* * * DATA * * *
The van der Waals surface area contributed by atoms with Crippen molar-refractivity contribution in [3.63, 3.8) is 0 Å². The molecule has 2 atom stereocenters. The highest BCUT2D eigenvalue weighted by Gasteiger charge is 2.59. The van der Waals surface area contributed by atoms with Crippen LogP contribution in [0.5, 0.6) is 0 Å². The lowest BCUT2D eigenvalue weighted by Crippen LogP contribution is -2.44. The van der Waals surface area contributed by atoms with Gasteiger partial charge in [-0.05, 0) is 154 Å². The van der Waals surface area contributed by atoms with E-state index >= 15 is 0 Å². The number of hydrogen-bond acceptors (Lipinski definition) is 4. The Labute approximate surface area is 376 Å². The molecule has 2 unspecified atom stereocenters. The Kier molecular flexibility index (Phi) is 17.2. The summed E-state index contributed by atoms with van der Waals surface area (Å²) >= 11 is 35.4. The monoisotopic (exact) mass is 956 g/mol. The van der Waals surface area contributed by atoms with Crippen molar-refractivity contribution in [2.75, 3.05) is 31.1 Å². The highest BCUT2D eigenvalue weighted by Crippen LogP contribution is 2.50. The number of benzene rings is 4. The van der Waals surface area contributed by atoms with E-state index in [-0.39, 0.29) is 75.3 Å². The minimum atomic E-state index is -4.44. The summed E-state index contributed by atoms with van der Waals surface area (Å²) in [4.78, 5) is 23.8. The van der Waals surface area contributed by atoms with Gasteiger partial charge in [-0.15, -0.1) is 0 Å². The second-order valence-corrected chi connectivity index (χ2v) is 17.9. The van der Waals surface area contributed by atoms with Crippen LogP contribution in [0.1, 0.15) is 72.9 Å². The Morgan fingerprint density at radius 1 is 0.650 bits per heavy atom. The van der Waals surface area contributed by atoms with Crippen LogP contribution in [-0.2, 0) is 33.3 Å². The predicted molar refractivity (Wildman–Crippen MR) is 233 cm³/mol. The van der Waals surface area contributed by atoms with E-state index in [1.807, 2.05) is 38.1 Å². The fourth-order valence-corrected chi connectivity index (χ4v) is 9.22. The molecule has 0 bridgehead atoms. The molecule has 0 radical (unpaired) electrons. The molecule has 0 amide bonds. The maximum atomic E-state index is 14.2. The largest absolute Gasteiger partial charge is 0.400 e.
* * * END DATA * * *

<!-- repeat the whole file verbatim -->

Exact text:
The van der Waals surface area contributed by atoms with Crippen molar-refractivity contribution in [3.63, 3.8) is 0 Å². The molecule has 2 atom stereocenters. The highest BCUT2D eigenvalue weighted by Gasteiger charge is 2.59. The van der Waals surface area contributed by atoms with Crippen LogP contribution in [0.5, 0.6) is 0 Å². The lowest BCUT2D eigenvalue weighted by Crippen LogP contribution is -2.44. The van der Waals surface area contributed by atoms with Gasteiger partial charge in [-0.05, 0) is 154 Å². The van der Waals surface area contributed by atoms with E-state index >= 15 is 0 Å². The number of hydrogen-bond acceptors (Lipinski definition) is 4. The Labute approximate surface area is 376 Å². The molecule has 2 unspecified atom stereocenters. The Kier molecular flexibility index (Phi) is 17.2. The summed E-state index contributed by atoms with van der Waals surface area (Å²) >= 11 is 35.4. The monoisotopic (exact) mass is 956 g/mol. The van der Waals surface area contributed by atoms with Crippen molar-refractivity contribution in [2.75, 3.05) is 31.1 Å². The highest BCUT2D eigenvalue weighted by Crippen LogP contribution is 2.50. The number of benzene rings is 4. The van der Waals surface area contributed by atoms with E-state index in [-0.39, 0.29) is 75.3 Å². The minimum atomic E-state index is -4.44. The summed E-state index contributed by atoms with van der Waals surface area (Å²) in [4.78, 5) is 23.8. The van der Waals surface area contributed by atoms with Gasteiger partial charge in [-0.15, -0.1) is 0 Å². The second-order valence-corrected chi connectivity index (χ2v) is 17.9. The van der Waals surface area contributed by atoms with Crippen LogP contribution in [0.1, 0.15) is 72.9 Å². The Morgan fingerprint density at radius 1 is 0.650 bits per heavy atom. The van der Waals surface area contributed by atoms with Crippen LogP contribution in [-0.2, 0) is 33.3 Å². The predicted molar refractivity (Wildman–Crippen MR) is 233 cm³/mol. The van der Waals surface area contributed by atoms with E-state index in [1.807, 2.05) is 38.1 Å². The fourth-order valence-corrected chi connectivity index (χ4v) is 9.22. The molecule has 0 bridgehead atoms. The molecule has 0 radical (unpaired) electrons. The molecule has 0 amide bonds. The maximum atomic E-state index is 14.2. The largest absolute Gasteiger partial charge is 0.400 e.